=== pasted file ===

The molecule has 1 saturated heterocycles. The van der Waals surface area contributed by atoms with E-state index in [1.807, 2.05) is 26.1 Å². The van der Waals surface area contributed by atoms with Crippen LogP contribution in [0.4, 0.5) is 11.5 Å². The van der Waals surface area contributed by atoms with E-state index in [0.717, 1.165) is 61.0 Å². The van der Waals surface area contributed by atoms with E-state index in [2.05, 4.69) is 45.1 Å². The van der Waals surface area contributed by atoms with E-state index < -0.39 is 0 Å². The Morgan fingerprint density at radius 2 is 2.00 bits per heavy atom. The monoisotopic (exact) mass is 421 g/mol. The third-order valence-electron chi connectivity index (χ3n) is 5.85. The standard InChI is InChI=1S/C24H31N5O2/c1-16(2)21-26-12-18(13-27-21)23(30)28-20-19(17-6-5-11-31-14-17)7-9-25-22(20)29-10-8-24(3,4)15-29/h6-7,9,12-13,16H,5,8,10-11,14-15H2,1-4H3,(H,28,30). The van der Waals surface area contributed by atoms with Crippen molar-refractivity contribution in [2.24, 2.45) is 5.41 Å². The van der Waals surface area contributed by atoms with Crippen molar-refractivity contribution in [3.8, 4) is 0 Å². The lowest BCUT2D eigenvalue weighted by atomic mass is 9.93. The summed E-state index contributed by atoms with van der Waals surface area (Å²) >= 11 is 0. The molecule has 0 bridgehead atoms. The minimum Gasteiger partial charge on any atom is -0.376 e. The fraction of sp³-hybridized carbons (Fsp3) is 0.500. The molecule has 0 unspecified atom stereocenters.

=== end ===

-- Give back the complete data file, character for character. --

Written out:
The molecule has 1 saturated heterocycles. The van der Waals surface area contributed by atoms with E-state index in [1.807, 2.05) is 26.1 Å². The van der Waals surface area contributed by atoms with Crippen LogP contribution in [0.4, 0.5) is 11.5 Å². The van der Waals surface area contributed by atoms with E-state index in [0.717, 1.165) is 61.0 Å². The van der Waals surface area contributed by atoms with E-state index in [2.05, 4.69) is 45.1 Å². The van der Waals surface area contributed by atoms with E-state index < -0.39 is 0 Å². The Morgan fingerprint density at radius 2 is 2.00 bits per heavy atom. The monoisotopic (exact) mass is 421 g/mol. The third-order valence-electron chi connectivity index (χ3n) is 5.85. The standard InChI is InChI=1S/C24H31N5O2/c1-16(2)21-26-12-18(13-27-21)23(30)28-20-19(17-6-5-11-31-14-17)7-9-25-22(20)29-10-8-24(3,4)15-29/h6-7,9,12-13,16H,5,8,10-11,14-15H2,1-4H3,(H,28,30). The van der Waals surface area contributed by atoms with Crippen molar-refractivity contribution in [2.24, 2.45) is 5.41 Å². The van der Waals surface area contributed by atoms with Crippen molar-refractivity contribution in [3.8, 4) is 0 Å². The lowest BCUT2D eigenvalue weighted by atomic mass is 9.93. The summed E-state index contributed by atoms with van der Waals surface area (Å²) >= 11 is 0. The molecule has 0 bridgehead atoms. The minimum Gasteiger partial charge on any atom is -0.376 e. The fraction of sp³-hybridized carbons (Fsp3) is 0.500. The molecule has 0 unspecified atom stereocenters.